This is not the post that I thought I would be sharing this morning. However, when I was taking Kirby out, I saw the moon and the American Flag (it was just after 6 am here). It was beautiful. I went back in and got my camera. Here is what I saw –
My pictures don’t do it justice, but it gives you an idea.
While waiting on Kirby, before I got my camera, I was thinking. I love the early morning time to think, when it is quiet and somewhat still. But I was thinking about resilience. About going on when your world is crashing around you. And from that thought, I remembered a class I took in April (7 Habits for Highly Effective People) and one man who Stephen R. Covey wrote about: Viktor E. Frankl.
For those of you who don’t know who Viktor E. Frankl is (and I didn’t know before I went to the class), he was a survivor of the Holocaust. He was a neurologist and psychiatrist prior to being sent to the concentration camps. His parents and his wife died at the camps and his only surviving relative was his sister (who had emigrated to Australia). His experiences and observations, changed after his experiences, impacted the field of psychology.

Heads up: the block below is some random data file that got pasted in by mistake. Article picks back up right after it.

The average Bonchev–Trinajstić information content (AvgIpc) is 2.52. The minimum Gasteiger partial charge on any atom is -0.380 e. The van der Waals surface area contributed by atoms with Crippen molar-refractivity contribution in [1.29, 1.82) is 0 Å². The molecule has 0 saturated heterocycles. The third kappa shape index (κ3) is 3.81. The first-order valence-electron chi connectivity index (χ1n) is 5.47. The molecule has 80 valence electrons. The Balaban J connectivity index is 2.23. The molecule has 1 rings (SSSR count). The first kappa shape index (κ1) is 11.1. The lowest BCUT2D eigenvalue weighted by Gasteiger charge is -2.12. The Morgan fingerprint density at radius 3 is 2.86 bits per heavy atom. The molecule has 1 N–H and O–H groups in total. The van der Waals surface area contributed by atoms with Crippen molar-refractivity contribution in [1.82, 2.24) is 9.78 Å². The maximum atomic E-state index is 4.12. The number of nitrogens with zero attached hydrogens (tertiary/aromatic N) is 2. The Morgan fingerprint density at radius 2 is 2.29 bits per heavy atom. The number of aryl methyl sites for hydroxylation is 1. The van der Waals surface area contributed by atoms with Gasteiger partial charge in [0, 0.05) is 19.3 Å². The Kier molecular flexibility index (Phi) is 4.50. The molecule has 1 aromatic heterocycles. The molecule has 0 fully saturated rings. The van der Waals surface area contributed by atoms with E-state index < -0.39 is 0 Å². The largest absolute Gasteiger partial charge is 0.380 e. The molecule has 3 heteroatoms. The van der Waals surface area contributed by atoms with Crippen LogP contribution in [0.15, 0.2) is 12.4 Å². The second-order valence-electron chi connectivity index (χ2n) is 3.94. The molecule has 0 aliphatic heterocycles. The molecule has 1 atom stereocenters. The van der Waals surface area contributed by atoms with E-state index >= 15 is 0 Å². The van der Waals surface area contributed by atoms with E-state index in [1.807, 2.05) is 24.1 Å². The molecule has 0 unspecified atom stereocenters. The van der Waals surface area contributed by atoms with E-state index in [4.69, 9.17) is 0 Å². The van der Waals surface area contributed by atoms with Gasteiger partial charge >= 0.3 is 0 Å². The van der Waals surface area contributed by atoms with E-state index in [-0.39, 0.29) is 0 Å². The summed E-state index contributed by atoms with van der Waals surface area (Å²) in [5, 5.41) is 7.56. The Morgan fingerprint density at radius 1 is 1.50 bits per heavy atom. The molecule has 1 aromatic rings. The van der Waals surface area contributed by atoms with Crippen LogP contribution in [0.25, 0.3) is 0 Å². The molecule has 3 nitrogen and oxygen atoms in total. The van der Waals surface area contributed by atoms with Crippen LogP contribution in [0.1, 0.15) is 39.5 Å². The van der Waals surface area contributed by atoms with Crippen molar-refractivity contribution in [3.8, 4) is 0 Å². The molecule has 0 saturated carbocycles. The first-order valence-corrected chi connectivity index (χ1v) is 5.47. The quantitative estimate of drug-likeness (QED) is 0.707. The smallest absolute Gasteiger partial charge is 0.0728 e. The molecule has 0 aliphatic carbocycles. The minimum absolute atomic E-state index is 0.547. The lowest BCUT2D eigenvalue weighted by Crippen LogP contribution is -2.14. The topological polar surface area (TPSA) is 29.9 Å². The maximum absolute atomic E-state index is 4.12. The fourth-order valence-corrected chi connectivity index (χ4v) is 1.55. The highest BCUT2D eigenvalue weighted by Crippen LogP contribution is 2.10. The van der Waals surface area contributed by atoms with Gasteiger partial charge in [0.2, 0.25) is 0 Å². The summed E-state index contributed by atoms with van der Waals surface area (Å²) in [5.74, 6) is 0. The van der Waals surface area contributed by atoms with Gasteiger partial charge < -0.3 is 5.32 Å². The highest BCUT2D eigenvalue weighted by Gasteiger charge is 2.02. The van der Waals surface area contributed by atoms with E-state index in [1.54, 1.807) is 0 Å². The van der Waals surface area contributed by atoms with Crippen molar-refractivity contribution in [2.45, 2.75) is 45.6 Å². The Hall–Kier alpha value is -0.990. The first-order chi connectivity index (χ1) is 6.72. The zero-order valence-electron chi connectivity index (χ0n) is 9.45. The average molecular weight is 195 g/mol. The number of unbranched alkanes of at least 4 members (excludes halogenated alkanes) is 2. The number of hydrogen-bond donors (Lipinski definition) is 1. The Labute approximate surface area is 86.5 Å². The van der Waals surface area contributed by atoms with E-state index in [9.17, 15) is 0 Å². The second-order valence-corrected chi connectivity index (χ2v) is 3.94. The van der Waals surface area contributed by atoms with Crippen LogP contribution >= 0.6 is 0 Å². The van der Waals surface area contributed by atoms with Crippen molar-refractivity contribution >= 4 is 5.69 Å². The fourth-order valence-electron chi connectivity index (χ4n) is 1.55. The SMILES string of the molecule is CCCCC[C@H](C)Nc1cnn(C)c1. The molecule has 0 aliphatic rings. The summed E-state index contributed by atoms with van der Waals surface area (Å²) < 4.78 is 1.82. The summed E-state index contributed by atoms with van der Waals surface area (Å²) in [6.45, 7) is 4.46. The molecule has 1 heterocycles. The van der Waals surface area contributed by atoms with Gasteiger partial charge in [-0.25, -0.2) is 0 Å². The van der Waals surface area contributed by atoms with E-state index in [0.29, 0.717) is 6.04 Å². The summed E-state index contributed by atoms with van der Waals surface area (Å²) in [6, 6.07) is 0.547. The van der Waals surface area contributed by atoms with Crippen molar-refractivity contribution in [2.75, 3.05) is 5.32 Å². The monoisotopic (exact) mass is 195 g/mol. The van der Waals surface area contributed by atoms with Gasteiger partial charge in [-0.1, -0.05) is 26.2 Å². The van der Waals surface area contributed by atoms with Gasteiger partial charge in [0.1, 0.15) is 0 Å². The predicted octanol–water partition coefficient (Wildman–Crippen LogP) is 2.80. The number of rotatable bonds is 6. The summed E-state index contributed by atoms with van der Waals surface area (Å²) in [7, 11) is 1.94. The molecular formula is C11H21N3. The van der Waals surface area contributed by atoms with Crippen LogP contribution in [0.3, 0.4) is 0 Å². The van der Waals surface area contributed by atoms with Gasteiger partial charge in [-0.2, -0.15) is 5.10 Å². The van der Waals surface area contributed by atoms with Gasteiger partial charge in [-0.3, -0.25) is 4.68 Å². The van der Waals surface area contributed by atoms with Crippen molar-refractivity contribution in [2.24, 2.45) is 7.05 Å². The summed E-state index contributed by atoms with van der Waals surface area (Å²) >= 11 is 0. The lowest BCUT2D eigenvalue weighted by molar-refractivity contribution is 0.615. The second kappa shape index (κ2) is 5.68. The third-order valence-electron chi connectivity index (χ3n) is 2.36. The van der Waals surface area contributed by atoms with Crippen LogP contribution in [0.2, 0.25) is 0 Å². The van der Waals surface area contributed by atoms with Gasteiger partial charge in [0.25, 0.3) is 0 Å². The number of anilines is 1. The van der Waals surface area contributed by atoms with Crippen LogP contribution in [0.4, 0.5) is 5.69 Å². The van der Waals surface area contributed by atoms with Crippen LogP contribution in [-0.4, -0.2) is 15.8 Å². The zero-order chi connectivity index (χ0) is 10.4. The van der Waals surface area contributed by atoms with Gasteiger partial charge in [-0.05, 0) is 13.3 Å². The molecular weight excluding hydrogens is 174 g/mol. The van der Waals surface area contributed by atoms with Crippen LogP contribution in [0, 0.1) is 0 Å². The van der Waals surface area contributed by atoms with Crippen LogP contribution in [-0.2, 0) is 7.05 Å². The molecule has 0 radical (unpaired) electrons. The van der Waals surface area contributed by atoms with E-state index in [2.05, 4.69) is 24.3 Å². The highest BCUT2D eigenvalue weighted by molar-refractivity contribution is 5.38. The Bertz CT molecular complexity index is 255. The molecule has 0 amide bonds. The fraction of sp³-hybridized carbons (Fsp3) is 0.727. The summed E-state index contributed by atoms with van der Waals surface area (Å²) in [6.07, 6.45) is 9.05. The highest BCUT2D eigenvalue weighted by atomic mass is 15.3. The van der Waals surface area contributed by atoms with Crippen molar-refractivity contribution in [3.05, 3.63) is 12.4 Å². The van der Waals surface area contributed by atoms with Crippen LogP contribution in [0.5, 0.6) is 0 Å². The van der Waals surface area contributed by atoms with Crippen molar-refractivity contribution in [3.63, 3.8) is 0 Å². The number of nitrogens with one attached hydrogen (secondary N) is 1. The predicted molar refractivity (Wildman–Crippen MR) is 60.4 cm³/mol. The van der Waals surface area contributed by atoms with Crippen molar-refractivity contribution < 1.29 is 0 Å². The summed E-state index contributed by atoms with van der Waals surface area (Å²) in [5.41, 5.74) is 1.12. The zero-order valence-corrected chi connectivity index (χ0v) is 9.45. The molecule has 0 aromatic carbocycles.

It is he, who I thought of this morning, the day after the 10 year Anniversary of 9/11. How one man, who suffered at the concentration camps, went on and lived an amazing life; and how we, as individuals and a nation, must continue to find meaning in our own lives. How we must persist in creating a world that is worth living in. And how many give their lives in the creation of that world.
For the meaning of life differs from man to man, from day to day and from hour to hour. What matters, therefore, is not the meaning of life in general but rather the specific meaning of a person’s life at a given moment.
Viktor E. Frankl